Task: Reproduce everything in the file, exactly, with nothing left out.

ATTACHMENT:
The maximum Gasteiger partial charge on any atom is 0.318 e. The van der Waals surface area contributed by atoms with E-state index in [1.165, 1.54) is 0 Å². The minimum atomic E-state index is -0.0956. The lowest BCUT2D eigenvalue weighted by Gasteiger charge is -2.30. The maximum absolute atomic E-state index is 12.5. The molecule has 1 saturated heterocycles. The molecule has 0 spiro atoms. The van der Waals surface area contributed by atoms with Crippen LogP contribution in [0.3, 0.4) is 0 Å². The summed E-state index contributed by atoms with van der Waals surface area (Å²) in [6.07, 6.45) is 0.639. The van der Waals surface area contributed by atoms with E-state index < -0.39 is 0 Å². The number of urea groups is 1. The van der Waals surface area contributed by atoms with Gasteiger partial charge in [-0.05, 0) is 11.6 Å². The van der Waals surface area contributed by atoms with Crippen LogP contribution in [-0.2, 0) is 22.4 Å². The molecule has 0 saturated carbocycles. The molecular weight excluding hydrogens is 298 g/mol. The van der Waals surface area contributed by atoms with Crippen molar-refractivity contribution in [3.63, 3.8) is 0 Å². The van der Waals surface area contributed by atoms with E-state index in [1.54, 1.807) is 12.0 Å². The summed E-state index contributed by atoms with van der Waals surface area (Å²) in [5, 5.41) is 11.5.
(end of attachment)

The maximum Gasteiger partial charge on any atom is 0.318 e. The van der Waals surface area contributed by atoms with E-state index in [1.165, 1.54) is 0 Å². The minimum atomic E-state index is -0.0956. The lowest BCUT2D eigenvalue weighted by Gasteiger charge is -2.30. The maximum absolute atomic E-state index is 12.5. The molecule has 1 saturated heterocycles. The molecule has 0 spiro atoms. The van der Waals surface area contributed by atoms with Crippen LogP contribution in [0.3, 0.4) is 0 Å². The summed E-state index contributed by atoms with van der Waals surface area (Å²) in [6.07, 6.45) is 0.639. The van der Waals surface area contributed by atoms with E-state index < -0.39 is 0 Å². The number of urea groups is 1. The van der Waals surface area contributed by atoms with Gasteiger partial charge in [-0.05, 0) is 11.6 Å². The van der Waals surface area contributed by atoms with Crippen LogP contribution in [-0.2, 0) is 22.4 Å². The molecule has 0 saturated carbocycles. The molecular weight excluding hydrogens is 298 g/mol. The van der Waals surface area contributed by atoms with Crippen molar-refractivity contribution in [3.63, 3.8) is 0 Å². The van der Waals surface area contributed by atoms with E-state index in [1.54, 1.807) is 12.0 Å². The summed E-state index contributed by atoms with van der Waals surface area (Å²) in [5, 5.41) is 11.5.